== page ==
Models for the prevention of arthritis, natural language processing and wireless virtual sensing, first projects in the European 3-i ICT programme for attracting international talent
- The CITIC of the UDC hosted the presentation of the first three thesis projects, of the eight planned under this call for proposals.
- The 3-i ICT is the first programme awarded to a Galician institution within the European call MSCA-COFUND of the European framework programme H2020.
The ICT Research Centre (CITIC) of the University of A Coruña hosted on Tuesday 23 May the presentation of the international doctoral theses of the 3-i ICT (International, Interdisciplinary and Intersectoral Information and Communications Technology PhD Programme), an innovative programme for attracting pre-doctoral talent awarded to the UDC centre last year.
Specifically, three of the eight research projects planned under this plan, which offers extensive training in research and transfer skills and will provide a solid competitive advantage in the professional development of the participants, were presented. In addition to the doctoral students and researchers, the event was attended by the head of European projects at CITIC, Cristina Villar, and the director of CITIC, Manuel Penedo, who recalled that this is the first programme awarded to a Galician institution within the European call MSCA- COFUND of the European framework programme H2020.
Natural language processing
“Sequence Labelling Parsing for Applied Natural Language Processing” is the title of the thesis project presented by Muhammad Imran with Carlos Gómez and Margarita Alonso Ramos as director and co-director, respectively.
The aim of this research is to exploit the potential of sequence labelling analysis to improve practical Natural Language Processing (NLP) tasks in large configurations. To achieve this, different ways of integrating information from analysis tasks such as named entity recognition, aspect-based sentiment analysis and automatic text summarisation are explored. Thus, analytics information is used as label features and multi-task learning architectures are designed to perform both analytics and downstream tasks together. The ultimate goal is to improve the accuracy and quality of downstream PLN tasks using linguistic information without compromising efficiency.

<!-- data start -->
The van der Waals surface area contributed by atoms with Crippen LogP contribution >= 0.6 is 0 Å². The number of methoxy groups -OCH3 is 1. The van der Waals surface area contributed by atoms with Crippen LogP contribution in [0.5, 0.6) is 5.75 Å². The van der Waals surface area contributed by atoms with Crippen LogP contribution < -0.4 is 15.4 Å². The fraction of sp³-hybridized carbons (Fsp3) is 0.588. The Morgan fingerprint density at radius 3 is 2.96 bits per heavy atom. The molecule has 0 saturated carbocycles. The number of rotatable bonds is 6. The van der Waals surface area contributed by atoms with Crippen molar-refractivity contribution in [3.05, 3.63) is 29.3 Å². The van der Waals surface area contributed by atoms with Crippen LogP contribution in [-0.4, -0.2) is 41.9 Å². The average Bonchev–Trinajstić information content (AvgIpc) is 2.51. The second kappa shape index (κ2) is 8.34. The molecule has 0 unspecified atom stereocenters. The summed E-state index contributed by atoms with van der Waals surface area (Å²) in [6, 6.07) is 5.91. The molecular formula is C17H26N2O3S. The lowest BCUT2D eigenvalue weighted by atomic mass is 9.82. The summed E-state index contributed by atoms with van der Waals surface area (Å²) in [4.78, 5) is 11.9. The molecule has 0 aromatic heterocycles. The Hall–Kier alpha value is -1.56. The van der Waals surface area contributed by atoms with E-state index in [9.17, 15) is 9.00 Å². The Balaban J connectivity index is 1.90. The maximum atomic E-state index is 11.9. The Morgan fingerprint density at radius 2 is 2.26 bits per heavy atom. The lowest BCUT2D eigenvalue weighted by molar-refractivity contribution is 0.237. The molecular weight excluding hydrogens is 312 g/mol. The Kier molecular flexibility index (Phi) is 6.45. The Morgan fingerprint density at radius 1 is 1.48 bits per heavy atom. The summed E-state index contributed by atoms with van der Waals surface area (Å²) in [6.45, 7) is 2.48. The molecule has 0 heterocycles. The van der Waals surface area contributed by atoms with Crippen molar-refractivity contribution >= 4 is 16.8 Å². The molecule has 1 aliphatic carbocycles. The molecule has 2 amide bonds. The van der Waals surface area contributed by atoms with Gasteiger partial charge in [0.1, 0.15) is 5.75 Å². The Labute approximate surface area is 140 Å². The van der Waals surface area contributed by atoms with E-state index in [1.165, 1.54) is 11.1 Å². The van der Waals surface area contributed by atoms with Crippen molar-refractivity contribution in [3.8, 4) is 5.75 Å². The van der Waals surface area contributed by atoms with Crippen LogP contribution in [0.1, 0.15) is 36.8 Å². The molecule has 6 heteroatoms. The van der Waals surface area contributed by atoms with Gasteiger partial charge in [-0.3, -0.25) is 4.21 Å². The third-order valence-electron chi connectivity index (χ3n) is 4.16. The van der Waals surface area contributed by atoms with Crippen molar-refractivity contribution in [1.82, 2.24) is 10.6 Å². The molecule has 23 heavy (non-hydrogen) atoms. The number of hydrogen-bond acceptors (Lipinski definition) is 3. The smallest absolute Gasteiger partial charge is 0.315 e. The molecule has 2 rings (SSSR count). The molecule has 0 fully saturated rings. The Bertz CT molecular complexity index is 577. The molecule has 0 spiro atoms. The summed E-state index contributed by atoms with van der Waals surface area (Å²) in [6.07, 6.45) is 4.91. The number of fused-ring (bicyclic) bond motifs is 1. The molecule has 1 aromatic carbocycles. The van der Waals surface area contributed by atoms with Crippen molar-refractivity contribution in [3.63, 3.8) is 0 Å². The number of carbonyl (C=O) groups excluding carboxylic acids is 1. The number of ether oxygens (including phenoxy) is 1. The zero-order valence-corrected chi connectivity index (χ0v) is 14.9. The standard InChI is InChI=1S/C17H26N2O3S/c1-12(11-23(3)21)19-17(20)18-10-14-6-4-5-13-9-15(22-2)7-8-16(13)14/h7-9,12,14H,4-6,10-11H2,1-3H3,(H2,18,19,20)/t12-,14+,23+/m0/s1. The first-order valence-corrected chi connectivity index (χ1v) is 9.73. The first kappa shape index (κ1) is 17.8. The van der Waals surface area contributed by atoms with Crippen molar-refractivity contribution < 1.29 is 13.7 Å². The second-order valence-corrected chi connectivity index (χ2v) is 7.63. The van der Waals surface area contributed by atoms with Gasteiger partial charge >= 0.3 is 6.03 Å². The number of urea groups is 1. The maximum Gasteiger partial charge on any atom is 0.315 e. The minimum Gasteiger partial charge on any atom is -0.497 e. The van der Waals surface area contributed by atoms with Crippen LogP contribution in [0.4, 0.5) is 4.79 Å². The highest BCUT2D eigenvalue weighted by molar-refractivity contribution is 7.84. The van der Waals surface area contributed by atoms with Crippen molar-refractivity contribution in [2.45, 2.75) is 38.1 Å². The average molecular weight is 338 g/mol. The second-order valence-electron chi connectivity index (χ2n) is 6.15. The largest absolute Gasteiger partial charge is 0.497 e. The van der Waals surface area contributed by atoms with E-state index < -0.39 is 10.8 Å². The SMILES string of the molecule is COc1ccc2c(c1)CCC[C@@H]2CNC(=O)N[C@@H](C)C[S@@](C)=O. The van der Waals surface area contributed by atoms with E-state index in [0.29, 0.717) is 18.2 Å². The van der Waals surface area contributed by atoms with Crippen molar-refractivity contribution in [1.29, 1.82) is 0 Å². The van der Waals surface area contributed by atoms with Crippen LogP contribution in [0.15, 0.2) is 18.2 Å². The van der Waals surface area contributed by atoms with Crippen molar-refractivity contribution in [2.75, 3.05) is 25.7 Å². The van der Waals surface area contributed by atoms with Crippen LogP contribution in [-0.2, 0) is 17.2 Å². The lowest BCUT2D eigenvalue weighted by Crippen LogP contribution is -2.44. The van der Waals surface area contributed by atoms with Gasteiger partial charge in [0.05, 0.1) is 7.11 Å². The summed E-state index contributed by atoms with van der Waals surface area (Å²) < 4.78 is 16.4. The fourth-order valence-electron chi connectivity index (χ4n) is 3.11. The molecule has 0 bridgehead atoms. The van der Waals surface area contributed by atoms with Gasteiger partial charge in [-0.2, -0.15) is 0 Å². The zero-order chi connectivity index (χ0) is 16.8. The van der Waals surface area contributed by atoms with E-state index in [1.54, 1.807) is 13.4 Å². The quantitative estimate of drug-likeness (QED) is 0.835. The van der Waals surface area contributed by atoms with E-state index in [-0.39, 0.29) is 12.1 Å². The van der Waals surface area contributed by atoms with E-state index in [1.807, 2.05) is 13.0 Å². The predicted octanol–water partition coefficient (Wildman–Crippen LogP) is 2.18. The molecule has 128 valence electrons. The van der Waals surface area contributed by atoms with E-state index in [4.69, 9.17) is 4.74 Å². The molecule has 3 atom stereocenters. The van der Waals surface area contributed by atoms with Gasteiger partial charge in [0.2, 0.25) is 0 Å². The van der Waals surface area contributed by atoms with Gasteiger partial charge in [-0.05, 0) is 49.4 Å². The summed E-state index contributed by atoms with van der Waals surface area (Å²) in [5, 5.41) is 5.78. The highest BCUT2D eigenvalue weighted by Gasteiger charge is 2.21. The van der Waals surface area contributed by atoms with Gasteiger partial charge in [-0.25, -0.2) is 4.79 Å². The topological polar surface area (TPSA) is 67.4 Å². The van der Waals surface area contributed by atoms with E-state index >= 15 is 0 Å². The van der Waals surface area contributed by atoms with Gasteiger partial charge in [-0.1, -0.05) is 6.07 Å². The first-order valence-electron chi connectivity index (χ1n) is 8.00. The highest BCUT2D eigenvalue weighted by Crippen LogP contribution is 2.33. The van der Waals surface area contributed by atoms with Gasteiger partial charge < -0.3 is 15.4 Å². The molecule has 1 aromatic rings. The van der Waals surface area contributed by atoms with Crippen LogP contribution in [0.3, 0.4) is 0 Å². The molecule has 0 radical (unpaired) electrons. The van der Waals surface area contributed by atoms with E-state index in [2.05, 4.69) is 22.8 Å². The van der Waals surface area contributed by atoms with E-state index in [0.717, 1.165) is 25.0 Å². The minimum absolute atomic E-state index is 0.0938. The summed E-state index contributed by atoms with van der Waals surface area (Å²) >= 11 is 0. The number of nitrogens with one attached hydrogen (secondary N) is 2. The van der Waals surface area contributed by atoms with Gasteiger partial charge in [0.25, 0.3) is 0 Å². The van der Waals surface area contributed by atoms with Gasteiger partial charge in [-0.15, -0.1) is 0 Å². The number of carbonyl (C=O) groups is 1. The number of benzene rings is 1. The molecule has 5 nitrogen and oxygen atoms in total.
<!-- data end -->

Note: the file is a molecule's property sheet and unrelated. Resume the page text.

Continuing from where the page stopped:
Wireless virtual sensing
Dariel Pereira Ruisánchez is the author of the thesis project “Wireless virtual sensing fuere control applications” directed by Luis Castedo and co-directed by Francisco Javier Cuadrado.
This PhD project aims to overcome the current limitations of virtual sensing by introducing a new concept: wireless virtual sensing. This innovative idea seeks to take advantage of recent advances in wireless connectivity and edge computing to develop a network infrastructure suitable for virtual sensing.
The main focus of this thesis is on the design of a specific wireless network infrastructure and the optimisation of its transmission and computing resources. The design of the wireless network infrastructure and the optimisation of its resources are key aspects to achieve efficient and reliable virtual sensing.
Rheumatoid arthritis prediction models
Finally, PhD student Blanca Estela Monroy Castillo presented the thesis project “Flexible cure models in data science to predict sustained remission in rheumatoid arthritis”, with Ricardo Cao as director and Francisco Javier Blanco and Amalia Jácome as co-directors.
In this thesis project, the aim is to develop efficient statistical data analysis techniques to predict the remission of rheumatoid arthritis (AIRE) after treatment. For this purpose, cure models, non-parametric and semi-parametric methods for survival analysis, as well as functional data analysis techniques will be used. Cure models will be applied to determine the probability of point remission and sustained remission in patients with AIRE. In addition, methods will be employed in survival analysis to predict the latency time in those patients who do not achieve sustained remission.
To improve the accuracy of predictions, the use of functional data analysis techniques to define biomarker classifications is proposed. These will allow a more accurate assessment of the likelihood of timely and sustained remission in patients with AIRE.
The cure modelling approach, together with functional data analysis techniques, facilitates a comprehensive and efficient analysis of data to predict AIRE remission and time to recurrence in patients who do not achieve sustained remission.
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